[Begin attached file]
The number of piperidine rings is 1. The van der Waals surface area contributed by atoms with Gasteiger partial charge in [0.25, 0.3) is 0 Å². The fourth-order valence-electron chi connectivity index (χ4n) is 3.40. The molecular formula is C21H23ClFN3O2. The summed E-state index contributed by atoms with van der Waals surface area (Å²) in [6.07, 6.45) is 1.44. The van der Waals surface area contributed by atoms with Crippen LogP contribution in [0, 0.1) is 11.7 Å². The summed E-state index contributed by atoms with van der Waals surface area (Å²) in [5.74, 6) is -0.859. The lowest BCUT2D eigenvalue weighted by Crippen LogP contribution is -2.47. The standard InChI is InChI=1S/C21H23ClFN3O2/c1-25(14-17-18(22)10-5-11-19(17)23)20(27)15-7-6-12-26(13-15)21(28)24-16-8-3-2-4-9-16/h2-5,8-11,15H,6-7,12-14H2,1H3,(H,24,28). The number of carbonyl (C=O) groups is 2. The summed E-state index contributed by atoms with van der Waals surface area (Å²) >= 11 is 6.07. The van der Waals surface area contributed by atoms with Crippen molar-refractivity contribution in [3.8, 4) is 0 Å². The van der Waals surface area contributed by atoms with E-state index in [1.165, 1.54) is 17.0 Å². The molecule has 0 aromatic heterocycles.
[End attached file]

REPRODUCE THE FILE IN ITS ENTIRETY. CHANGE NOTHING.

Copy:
The number of piperidine rings is 1. The van der Waals surface area contributed by atoms with Gasteiger partial charge in [0.25, 0.3) is 0 Å². The fourth-order valence-electron chi connectivity index (χ4n) is 3.40. The molecular formula is C21H23ClFN3O2. The summed E-state index contributed by atoms with van der Waals surface area (Å²) in [6.07, 6.45) is 1.44. The van der Waals surface area contributed by atoms with Crippen LogP contribution in [0, 0.1) is 11.7 Å². The summed E-state index contributed by atoms with van der Waals surface area (Å²) in [5.74, 6) is -0.859. The lowest BCUT2D eigenvalue weighted by Crippen LogP contribution is -2.47. The standard InChI is InChI=1S/C21H23ClFN3O2/c1-25(14-17-18(22)10-5-11-19(17)23)20(27)15-7-6-12-26(13-15)21(28)24-16-8-3-2-4-9-16/h2-5,8-11,15H,6-7,12-14H2,1H3,(H,24,28). The number of carbonyl (C=O) groups is 2. The summed E-state index contributed by atoms with van der Waals surface area (Å²) >= 11 is 6.07. The van der Waals surface area contributed by atoms with Crippen molar-refractivity contribution in [3.8, 4) is 0 Å². The van der Waals surface area contributed by atoms with E-state index in [1.165, 1.54) is 17.0 Å². The molecule has 0 aromatic heterocycles.